All Saints Kingston was delighted to be the venue for the London 12-bell competition held on Saturday 26 October 2019.
Over 100 ringers assembled in the church for the 10:30am draw. They were welcomed by London 12-bell Chairman Steve Mitchell and the Rev. Mark Stafford, deputising for Rev. Jonathan Wilkes who was away.
The draw was carried out by Mark Stafford and Alan Hughes, donor of the magnificent Whitechapel trophy. There were a few groans about teams’ places in the draw, mostly depending on when they would be able to get to the Druids Head, the host pub. Several of the ringers were already in the Druids watching England take the All Blacks apart. The ringers approved of the beers of the day provided by the Twickenham brewery and the ladies in the church café did a roaring trade selling drinks and cakes.
The judges for the day, Jack Page and Anna Sherwood, were ensconced in the Heritage Room, assisted by Adrian Udal who had provided a wi-fi link to a microphone suspended over the bells.
The Kingston ringers provided stewards who showed the teams up the tower and guarded the judges. We had prepared for the day by getting the bells serviced by Bill Hibbert, changing several ropes in the process, and putting up banners and display boards, as well as informing the local shops and market place what was going on. The whole of the upstairs room at the Druids Head had been booked for the ringers. We had to guarantee a minimum spend of £1,000 during the day but in the event beat that target quite easily.
The ten teams had the opportunity to ring a few rounds before launching into six leads of Yorkshire Maximus, the last four leads being marked. The ringing was generally of a high quality although some experienced ringers could have done better!
At the end of the contest, all the ringers congregated in the Druids for the results given by Jack and Anna. The winners were the Cumberland Youths, so the trophy was duly presented by Alan Hughes to Ben Constant, leader of the Cumberland team.
We were delighted that the day had gone so well and thanks to everybody who made it such a success.
Paul Flavell, Tower Captain, All Saints Church, Kingston Photos from Linda Georgiades and Diane Pratt
On Saturday 26 October there is to be a bell ringing competition held here at All Saints. The teams competing are from all the churches in the London area with 12 bells, as we have here. Teams taking part include ringers from St Paul’s and Southwark Cathedrals.
Between now and then all ten teams are coming here to practise and to familiarise themselves with our bells. This means there will be a lot of bell ringing on Saturday mornings and Sunday afternoons during September and October as they practise. Enjoy!
Chris Ridley very kindly offered to organise this year’s outing as a one-day trip to the very attractive Regency city of Cheltenham. With family contacts at all the towers this was easy to do, but he said arranging the weather was harder – in the event it was a scorcher!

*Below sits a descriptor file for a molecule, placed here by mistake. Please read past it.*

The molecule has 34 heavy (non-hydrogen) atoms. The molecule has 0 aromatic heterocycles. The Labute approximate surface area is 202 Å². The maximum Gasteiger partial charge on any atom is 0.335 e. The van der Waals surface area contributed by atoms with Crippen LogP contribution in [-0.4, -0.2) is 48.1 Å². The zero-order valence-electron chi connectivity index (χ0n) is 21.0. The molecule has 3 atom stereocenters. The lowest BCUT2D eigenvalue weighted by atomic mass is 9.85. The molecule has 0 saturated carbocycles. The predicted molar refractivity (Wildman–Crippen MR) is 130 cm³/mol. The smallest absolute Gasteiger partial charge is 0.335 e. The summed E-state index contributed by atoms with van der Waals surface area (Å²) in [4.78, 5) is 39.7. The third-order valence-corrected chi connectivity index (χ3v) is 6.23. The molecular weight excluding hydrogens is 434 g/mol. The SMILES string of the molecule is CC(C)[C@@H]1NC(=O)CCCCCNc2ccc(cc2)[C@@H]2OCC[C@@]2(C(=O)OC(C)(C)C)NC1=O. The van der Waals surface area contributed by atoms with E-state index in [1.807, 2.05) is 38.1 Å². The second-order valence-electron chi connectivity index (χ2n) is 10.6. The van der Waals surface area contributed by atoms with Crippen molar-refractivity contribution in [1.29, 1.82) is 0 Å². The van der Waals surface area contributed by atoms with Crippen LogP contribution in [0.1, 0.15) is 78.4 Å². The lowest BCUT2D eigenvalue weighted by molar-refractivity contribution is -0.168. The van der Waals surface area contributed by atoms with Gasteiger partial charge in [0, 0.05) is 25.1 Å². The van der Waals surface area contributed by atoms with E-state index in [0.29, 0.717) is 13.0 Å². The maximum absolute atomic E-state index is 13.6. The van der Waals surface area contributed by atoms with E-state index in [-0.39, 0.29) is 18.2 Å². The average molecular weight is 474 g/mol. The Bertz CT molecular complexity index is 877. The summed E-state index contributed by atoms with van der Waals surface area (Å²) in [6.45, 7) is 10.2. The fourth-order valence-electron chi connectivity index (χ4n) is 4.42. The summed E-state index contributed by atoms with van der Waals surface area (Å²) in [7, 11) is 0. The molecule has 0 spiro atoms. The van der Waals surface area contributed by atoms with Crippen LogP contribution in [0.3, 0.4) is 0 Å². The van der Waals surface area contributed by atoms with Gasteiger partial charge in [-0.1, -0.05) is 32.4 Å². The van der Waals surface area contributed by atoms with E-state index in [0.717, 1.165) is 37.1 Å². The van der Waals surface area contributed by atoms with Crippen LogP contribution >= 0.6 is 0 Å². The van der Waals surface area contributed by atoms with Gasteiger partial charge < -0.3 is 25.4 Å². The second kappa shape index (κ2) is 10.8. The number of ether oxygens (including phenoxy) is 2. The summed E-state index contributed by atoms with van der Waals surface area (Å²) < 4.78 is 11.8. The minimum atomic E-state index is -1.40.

We started on the recently augmented ring at St Marks. What was a difficult and nearly unringable five are now a super easy going ring of eight. With nearly 30 ringers in our party, the ringing took some juggling but everybody had a decent go.
Leckhampton followed – an unusual chancel ring in full view of the church (tricky when ringing for weddings). However, we produced some good ringing on this nice little eight.
Charlton Kings, the last tower before lunch were a trickier proposition, but again everybody managed a good ring. We stopped a little bit early for the traditional group photo and then dispersed for our own lunch arrangements.
The highlight of the afternoon was undoubtedly the brand-new ring of 12 at Cheltenham Minster. The bells were completely recast and rehung in 2017, replacing the old worn out ring (some of the bells went to Keltek to be used elsewhere). We acquitted ourselves very well on the bells including a good course of Stedman Cinques.
The quiet pretty village of Compton Abdale was a contrast to
the busy streets of Cheltenham. There is
a pleasant ring of six on a small gallery so we took it in turns to have a ring
Finally the lovely little town of Northleach and the magnificent church of SS Peter and Paul built by wealthy wool merchants in the 15th century. The bells date from 1700 with two trebles added in 1897. They are not easy to ring but sound wonderful and were a fitting end to a wonderful day.
I must mention how well our learners did on the outing. They were all quite happily ringing rounds on all the rings today. We all enjoyed the outing and thanks again to Chris for organising it.